For on-the-go and quick upload you should have an app that integrates with your accounting solution.  For our clients we find Hubdoc to be the best fit in the on-the-go category being we are a Quickbooks focused firm.  Its direct integration with Quickbooks Online is a selling point.  The feature that actually sets it apart though is its fetch feature.  Within the app, you set up logins for vendors with digital billing such as your cell phone provider and credit card companies.  You also can set up secure connections to your online banking for statements.  Hubdoc then fetches the bills for you and adds them to your files.  The total hours saved with this feature are endless.  We find that our clients love the app for on the go receipt capture.  Clients that use Hubdoc as part of their paperless strategy are spending less on their bookkeeping and saving time.  They also have more complete sets of records.

App for Employee Cards

For slightly larger companies with multiple employee credit cards and the need for more accountability, we use Expensify.  The direct link to the credit card makes a list of receipts needed for the employee.  Being accountable for spending in this simple way often creates savings.  Employees start looking at those subscription fees and quickly begin deleting the unnecessary apps and recurring subscriptions.  Savings and a more audit ready set of records is a win-win.

Step 3:  Have a Backup Plan

Fear is the enemy.  For those like your bookkeeper letting go of the paper is a scary idea.  Data loss is scary.  Paperless, digital recordkeeping doesn’t have to be scary though.  Here is the key, redundancy.  Just like we back up our computers, or should, we want our data storage backed up.  Giving over trust to another company to keep our records secure and safe should not be an act of faith.  Choosing a company for your app or data storage should be a research exercise full of reassurances.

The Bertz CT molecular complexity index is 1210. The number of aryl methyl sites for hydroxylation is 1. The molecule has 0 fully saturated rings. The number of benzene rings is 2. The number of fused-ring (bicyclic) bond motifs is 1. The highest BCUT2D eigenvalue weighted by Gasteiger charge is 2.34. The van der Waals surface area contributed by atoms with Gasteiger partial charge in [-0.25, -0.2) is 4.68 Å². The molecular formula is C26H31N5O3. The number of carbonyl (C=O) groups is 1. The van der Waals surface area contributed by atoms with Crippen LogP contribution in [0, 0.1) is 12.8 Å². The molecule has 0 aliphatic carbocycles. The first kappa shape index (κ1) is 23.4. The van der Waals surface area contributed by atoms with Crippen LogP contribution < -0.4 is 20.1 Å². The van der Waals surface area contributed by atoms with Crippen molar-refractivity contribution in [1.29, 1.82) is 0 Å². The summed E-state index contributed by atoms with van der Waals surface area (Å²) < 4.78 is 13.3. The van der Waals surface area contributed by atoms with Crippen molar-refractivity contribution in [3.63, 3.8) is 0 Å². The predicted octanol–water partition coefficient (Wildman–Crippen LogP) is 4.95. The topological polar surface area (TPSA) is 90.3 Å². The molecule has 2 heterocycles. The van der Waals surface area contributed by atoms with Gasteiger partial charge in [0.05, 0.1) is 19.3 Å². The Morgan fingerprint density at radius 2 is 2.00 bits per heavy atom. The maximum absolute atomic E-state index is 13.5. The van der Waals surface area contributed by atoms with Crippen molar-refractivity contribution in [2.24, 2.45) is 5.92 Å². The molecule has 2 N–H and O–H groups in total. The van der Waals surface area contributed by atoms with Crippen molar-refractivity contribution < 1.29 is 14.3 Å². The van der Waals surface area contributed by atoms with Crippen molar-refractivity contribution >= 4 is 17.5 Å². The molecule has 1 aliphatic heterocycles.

The Questions to Ask

Here are the key questions you should ask:

  1. How do you back up your data servers and have you ever had a failure?
  2. What kind of security do you have? (A: you want the same kind of security as your bank provides)  Yes, this means Google Docs and Dropbox are not the solutions for your file storage if those records you are storing include full account data.  Employee records with social security numbers and new hire forms should not be stored on less secure servers.
  3. How do I export my data if I want to make a move later?  This is key. If canceling your subscription causes you to lose your data then you are in a bad spot.  For example, if you attach images in Quickbooks Online and later cancel your subscription you lose the images.  There is nothing wrong with attaching images in QBO you just want those records to existing elsewhere too.  Find solutions that allow you to take your data with you.
  4. How long have you been in business?  This is key.  You must find companies that are stable and well funded to ensure your data’s stability.

Paperless, Making It Happen

Making a paperless bookkeeping system a reality can be as simple as the right hardware and apps, including your team, committing to the idea and doing it.  Mapping and documenting the process once you experiment is the final step to success.  By mapping the process you can implement paperless systems with your team more easily and replicate the process as you add new team members.